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Question Number: 26999

Law 5 - The Referee 11/10/2012

RE: Rec Adult

Dani of Gahanna , Ohio Us asks...

I got a couple questions actually.
Situation that happened in last game I played. I got pushed by a guy that was 250 pounds into a wall. Ref took his good old time of getting over to me to even see if I was okay. No call at all on pushing with the ball back to other team. Second time he ends up pushing me no call again. I asked the ref why no call. His response 'oh I didn't see it'. I'm on the ground somehow. I don't fake an injury or a fall to get a call.
First question: Why didn't he call anything (pushing)?
2) why don't he pay enough attention both times I was on the ground?
3) why did the other team get the ball?
4) what if I was badly hurt on the first push when I hit the wall after being push and no call still?
5) should he even be a ref if he takes his time to see if I'm okay or if he doesn't even know the rules of indoor coed Rec soccer league team?

Answer provided by Referee Joe McHugh

Hi Dani
In indoor soccer it can be difficult to see everything, indeed in any game. Angle of view is vital to seeing fouls and a referee directly looking at the back of a large player may not see a push.
FIFA has recognised that with the appointment of two game officials to referee Futsal, its indoor game and they constantly change their angle of view to try to get a side on view of challenges. Indoor soccer by its size of the floor does not afford the lone referee the opportunity to move easily to get the best angle of view as perhaps the movement can be into the way of players or players can be in the way. So the single view that the referee is all that there is. An arm push viewed from the side would be an easy spot but not so easy from the blind side. Angle of view in the outdoor game is explained here with this download. It applies equally indoor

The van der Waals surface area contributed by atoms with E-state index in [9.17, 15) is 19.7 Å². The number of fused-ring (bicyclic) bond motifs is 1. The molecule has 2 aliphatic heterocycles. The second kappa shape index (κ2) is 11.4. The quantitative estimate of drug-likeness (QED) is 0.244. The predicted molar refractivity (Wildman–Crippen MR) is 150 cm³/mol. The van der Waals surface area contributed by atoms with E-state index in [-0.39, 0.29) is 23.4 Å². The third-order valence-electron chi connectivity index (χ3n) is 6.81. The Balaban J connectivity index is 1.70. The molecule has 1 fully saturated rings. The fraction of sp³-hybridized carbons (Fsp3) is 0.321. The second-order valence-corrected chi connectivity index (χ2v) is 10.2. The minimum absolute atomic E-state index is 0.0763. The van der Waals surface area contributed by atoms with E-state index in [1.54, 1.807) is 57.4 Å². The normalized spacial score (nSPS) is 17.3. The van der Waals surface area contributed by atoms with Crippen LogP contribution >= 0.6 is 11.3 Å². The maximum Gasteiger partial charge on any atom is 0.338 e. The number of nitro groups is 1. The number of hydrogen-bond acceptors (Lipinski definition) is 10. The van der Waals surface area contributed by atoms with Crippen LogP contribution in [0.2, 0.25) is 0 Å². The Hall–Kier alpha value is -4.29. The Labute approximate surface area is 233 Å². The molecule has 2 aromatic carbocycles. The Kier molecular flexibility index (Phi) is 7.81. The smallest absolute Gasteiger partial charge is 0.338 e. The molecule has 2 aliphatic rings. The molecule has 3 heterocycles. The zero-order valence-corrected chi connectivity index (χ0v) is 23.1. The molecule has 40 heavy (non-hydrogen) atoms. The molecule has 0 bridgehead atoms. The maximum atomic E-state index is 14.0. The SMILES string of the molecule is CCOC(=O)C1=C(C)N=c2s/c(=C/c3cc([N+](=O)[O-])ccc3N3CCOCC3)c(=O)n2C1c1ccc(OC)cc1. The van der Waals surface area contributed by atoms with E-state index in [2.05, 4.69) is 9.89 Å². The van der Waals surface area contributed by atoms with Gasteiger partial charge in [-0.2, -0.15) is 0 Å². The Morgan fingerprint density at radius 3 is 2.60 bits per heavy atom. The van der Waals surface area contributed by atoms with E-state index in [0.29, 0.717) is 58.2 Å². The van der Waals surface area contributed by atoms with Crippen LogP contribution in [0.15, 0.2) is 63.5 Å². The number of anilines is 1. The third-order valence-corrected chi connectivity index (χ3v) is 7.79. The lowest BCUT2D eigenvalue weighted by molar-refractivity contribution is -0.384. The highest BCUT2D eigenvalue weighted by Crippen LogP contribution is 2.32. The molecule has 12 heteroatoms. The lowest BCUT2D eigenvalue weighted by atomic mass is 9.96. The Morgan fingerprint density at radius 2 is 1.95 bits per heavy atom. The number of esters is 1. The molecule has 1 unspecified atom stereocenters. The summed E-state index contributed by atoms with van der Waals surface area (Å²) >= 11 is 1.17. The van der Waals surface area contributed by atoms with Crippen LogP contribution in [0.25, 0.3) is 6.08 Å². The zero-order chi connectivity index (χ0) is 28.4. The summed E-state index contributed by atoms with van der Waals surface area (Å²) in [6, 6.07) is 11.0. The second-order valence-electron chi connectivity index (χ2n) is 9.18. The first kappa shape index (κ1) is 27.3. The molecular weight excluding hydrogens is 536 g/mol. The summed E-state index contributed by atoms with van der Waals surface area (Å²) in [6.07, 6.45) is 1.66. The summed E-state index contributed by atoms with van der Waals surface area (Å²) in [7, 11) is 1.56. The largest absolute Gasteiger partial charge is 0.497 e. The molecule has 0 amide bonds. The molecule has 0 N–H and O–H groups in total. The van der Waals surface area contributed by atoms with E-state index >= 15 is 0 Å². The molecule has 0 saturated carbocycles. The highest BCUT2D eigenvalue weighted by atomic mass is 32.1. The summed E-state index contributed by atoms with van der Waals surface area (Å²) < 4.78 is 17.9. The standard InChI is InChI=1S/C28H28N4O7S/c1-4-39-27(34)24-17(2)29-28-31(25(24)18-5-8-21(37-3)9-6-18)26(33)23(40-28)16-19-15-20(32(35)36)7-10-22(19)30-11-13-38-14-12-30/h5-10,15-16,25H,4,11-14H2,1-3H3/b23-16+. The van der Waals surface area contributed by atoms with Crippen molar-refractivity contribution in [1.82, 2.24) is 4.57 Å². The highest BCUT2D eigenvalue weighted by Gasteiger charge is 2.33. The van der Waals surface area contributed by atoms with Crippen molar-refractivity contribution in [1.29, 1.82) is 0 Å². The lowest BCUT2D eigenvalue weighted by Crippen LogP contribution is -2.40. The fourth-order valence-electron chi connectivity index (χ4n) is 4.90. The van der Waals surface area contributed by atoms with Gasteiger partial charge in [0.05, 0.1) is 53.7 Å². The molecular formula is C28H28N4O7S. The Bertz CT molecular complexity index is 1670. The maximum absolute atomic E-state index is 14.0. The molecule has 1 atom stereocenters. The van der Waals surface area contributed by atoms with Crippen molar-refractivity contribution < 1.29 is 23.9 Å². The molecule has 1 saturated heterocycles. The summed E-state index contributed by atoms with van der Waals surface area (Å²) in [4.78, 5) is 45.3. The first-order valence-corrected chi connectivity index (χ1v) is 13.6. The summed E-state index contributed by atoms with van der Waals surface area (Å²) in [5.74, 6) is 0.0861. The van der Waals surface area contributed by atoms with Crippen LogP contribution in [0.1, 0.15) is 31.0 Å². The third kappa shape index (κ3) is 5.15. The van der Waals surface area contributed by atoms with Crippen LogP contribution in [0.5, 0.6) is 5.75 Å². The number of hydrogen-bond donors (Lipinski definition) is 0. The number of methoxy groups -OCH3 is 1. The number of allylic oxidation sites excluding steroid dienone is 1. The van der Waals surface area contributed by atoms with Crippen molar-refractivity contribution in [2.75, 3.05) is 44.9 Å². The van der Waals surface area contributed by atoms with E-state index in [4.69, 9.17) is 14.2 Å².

Indoor soccer by its nature does have a lot of players going to floor and many times it is not a foul. In addition play can change direction very quickly which means that the referee's attention gets diverted away from the previous area just as quickly. A player on the floor may be expected to be uninjured and will resume play immediately. I would also question your team mates and opponents for not bringing to the referee's attention a player that is on the ground injured. The call or no call is only one part of dealing with these situations. Your team mates and opponents also have a responsibility for player safety. The player that has pushed you into the wall also has responsibilities here. All referees need help in the game and the referee would welcome a call from a player/s that there is a player down and may need treatment. Also teams can exert pressure on players to conform to the accepted behaviour in games.
Finally this official is giving of his time to do indoor soccer which is not the easiest game to officiate. Yes he missed a number of incidents and honestly stated that he did not see the them which as I have explained can and does happen. If he has done his best than that is all one can expect. The alternative might be no referee for the game.

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Answer provided by Referee Michelle Maloney

The referee doesn't know you personally, so will not have any idea whether you are an honest player like you stated, or one who dives or tries to buy calls unfairly. What does matter is the referee's ability to see what happens. Perhaps

Getting mad at the referee generally is counterproductive. Asking the referee to please watch for pushing by the 250 lb. Goliath, because you don't want to be injured might garner a bit of extra attention.

Players fall all the time. Most of the time they get right back up or up within a few seconds. Refs don't generally run right over when adults hit the ground, so I'm sure it wasn't anything personal. If the referee didn't see the pushing, he has no reason to wonder why you're on the ground unless you're clearly out, bleeding or injured.

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